More than just a joke

Pewdiepie’s mission to remain the most subscribed channel has prompted a fun race for the soul of Youtube, but have our attempts to deride his challenger gone too far?


Photo Courtesy of Youtube

After an excess of hate comments against Indian culture, Kjellberg posted a video urging his followers to donate to an Indian-based nonprofit with the above thumbnail

Anuj Khemka, Staff Writer

On Feb. 12, the race for the highest subscriber count on Youtube took a new turn. After dominating the race for several months, Pewdiepie’s (known in real life as Felix Kjellberg) lead over Indian Youtube Channel T-Series diminished to a mere 25,000. Jefferson students posted on Facebook and implored others in real life to subscribe to Pewdiepie, who produces largely gaming and comedic content, as they hurried to avoid the dethroning of arguably the Internet’s most popular personality. And yet, after checking out the feud for the highest subscriber count for myself, I found not just a barrage of hate against T-Series, but a flood of comments ridiculing Indian culture as a whole. Given that Kjellberg is arguably the most popular internet personality, it is understandable that a challenger to his throne would be on the receiving end of a significant amount of hate. However, the race between Kjellberg and T-Series has clearly promoted anti-Indian rhetoric to an excessive extent.

A TED Talk by author Chimamanda Ngozi Adichie introduces the concept of a single story, the idea that people make assumptions of others based on just a single story describing them, and in this case, fans of Kjellberg have no doubt fallen to the dangers of a single story. In an attempt to deride T-Series as a playful service to Kjellberg, content creators, as well as fans of Kjellberg, have inadvertently ended up ridiculing not only T-Series but Indian culture as a whole. One example of this is a video by Youtuber H3, known in real life as Ethan Klein. In the video, Klein attempts to bash on T-Series as a service to Pewdiepie, yet ends up bashing on the entire Indian culture, calling T-Series’s content “Bollywood sh*t,” and describing Indian people as the “goofiest people ever.”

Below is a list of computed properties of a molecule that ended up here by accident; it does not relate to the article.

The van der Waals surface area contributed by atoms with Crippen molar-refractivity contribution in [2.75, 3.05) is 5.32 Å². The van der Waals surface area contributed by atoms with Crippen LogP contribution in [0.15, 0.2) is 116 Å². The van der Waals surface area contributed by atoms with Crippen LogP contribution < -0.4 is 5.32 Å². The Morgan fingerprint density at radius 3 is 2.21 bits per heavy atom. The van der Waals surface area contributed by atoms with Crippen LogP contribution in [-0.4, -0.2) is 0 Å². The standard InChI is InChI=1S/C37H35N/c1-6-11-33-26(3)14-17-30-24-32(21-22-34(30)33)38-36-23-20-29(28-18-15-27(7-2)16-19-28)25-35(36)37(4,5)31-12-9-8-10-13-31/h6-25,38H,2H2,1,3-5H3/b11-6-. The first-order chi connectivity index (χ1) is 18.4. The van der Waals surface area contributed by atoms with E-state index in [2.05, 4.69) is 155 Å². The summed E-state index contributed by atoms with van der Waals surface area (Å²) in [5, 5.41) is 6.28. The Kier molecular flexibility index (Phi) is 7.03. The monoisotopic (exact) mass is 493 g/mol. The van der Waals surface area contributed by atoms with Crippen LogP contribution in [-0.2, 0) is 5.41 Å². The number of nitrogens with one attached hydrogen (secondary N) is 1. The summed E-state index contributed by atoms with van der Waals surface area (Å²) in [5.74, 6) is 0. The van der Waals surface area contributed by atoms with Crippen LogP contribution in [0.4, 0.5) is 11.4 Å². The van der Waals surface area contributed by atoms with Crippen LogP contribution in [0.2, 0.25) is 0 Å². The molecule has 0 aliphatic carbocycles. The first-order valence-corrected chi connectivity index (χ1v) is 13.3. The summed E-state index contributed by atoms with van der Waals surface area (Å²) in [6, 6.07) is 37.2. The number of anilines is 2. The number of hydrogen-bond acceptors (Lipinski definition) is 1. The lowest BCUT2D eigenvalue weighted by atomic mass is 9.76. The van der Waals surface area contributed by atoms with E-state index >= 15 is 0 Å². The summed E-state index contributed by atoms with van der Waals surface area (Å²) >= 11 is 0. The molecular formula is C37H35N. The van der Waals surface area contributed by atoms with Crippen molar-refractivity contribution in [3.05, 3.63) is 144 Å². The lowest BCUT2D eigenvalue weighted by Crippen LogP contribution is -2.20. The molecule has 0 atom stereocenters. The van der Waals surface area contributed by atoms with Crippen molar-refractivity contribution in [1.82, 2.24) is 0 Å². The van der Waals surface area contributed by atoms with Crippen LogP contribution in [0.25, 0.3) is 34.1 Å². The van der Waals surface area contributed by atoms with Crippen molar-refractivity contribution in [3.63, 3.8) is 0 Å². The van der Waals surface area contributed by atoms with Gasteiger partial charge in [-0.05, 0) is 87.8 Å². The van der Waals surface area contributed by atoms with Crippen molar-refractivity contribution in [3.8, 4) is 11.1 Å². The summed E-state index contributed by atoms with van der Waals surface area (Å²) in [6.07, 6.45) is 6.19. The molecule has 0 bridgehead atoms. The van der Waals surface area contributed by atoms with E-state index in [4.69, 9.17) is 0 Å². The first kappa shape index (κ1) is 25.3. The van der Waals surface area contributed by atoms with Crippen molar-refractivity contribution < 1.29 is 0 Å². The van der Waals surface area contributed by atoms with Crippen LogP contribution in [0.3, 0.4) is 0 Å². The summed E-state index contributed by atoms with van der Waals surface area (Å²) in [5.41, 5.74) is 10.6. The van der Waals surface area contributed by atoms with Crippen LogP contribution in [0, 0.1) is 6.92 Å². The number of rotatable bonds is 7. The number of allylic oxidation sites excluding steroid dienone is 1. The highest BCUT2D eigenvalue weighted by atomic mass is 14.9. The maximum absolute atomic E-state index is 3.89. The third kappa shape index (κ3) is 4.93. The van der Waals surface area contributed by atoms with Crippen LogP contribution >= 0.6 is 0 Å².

Klein’s video is not the only example of this trend. B*tch Lasagna, a popular music video in which Kjellberg calls T-Series a b*tch Lasagna features a lyric that reads, “But you India, you lose.” Seeing as Kjellberg is normally regarded as a goofy figure, an obvious conclusion would be not to take the lyric too seriously. However, in generalizing T-Series as a single story of India and promoting the popular stereotype that India continuously falls short, this joking lyric validates fans who feel that when bashing on T-Series, it’s ok to promote misconceptions about India as a whole.

Fans have gone from supporting Pewdiepie’s fight to remain the most subscribed channel to posting comments on videos about the feud using offensive stereotypes such as “street sh*tters,” and “Indians are smelly and dirty.” As a content creator with a relatively young fanbase, Kjellberg has not been careful enough with his actions despite his enormous potential to influence watchers of his channel. This has resulted in a flood of hateful comments attacking a whole country rather than just a YouTube channel.

Ultimately, we must take a look at what we can do to mitigate this problem. Several months ago, Kjellberg initiated a campaign to raise money for an Indian non-profit organization known as Child Rights and You to express his dismay regarding the hateful comments about Indian culture that stemmed from the feud. As the feud continues on, it is critical that other content creators following Kjellberg’s path make clear the need to avoid bashing on the Indian culture as a whole.